Using Art, ECSU Professor Focuses on Individuals in the Midst of Disaster

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“Art has the power to heal, anger, and speak to people. I’m hopefully more on the healing side than the provocative side. That’s the kind of art that I’m interested in,” said Dr. Gail Gelburd, professor of art at ECSU. Dr. Gelburd focuses on socially conscious contemporary art and Asian art. The two themes came together after the 2011 Tohoku Earthquake and Tsunami devastated parts of Japan.

Dr. Gelburd was inspired to bring attention to individuals whose lives were torn apart by the 9.0 magnitude earthquake and subsequent tsunami. Over 15,000 people lost their lives and hundreds of thousands were left homeless due to the disaster. Dr. Gelburd’s work attempts to humanize victims of disaster, as such widespread destruction can almost homogenize the pain and grief of the individual. “We see this stuff on the news, but unless you can bring a personal story to it, people don’t really get it,” said Dr. Gelburd.

The focus of the project was to document personal shrines created in honor of tsunami victims. “I was interested in the stories people told through the shrines they created. We have traditions all over the world that when something happens, you create a shrine as a memory of people who were lost,” she said. Previously, Dr. Gelburd has spent time photographing religious shrines in Asia.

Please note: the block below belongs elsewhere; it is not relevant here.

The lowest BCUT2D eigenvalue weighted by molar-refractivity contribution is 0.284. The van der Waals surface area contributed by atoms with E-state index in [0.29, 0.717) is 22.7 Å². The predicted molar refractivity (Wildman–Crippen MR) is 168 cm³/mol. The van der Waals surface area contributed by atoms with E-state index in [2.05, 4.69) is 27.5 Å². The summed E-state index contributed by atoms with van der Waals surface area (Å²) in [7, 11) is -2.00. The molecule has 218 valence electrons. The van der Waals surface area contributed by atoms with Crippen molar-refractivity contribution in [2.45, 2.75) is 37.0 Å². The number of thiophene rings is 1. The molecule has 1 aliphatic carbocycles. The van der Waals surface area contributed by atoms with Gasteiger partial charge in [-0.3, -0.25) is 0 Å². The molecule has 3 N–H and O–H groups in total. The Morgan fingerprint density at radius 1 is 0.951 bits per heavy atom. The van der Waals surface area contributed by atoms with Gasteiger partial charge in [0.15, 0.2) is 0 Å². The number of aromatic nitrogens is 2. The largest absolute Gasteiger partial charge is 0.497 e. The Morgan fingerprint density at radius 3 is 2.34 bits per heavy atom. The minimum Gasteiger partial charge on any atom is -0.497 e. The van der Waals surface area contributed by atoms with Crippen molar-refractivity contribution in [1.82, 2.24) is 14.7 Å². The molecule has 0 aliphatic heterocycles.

Dr. Gelburd traveled to Japan and interviewed people in the prefectures that were most affected by the tsunami. One particular woman’s story moved Dr. Gelburd and inspired the creation of an art installation based around the woman’s life. “Her story struck me in particular. She had been in California for grad school and had just gotten back to Japan and gotten a job in Sendai,” said Dr. Gelburd. Sendai is a city in northeastern Japan that was hard hit by the tsunami. “She lived in a town called Gama. It’s near Sendai, but right on the water. She’d hardly gotten back. She just left her trunk in Gama, barely said hello to her grandparents who lived with her and went off to work on the ninth floor of a building. When the earthquake struck she was shaking for nine minutes. The shaking was so severe she couldn’t get off the floor. When she finally could she saw the devastation and then the water coming in,” said Dr. Gelburd.

The woman lost all four of her grandparents that day. Dr. Gelburd paid homage to them in a shrine of her own. “I took three suitcases. The cases each had photographs of the tsunami. On one side of the suitcase was a mirror and on the other side were the photographs of the elderly. The only way you could see them was in the mirror. The suitcases were colored with encaustics so it was like they were swimming in the water,” she said. It was important for Dr. Gelburd to bring attention to the elderly with her art. Over 65% of the victims were over the age of sixty.

The piece was recently on display in Goa, India, as part of a larger exhibit about the power of water. Dr. Gelburd has also done socially conscious work in India, including work with children living in poverty. She has been lauded for her piece. “I felt it was very successful. I got a lot of good feedback and it was featured in a few newspapers in India. It affected people. I was happy that people were really touched by this one person’s story,” said Dr. Gelburd.

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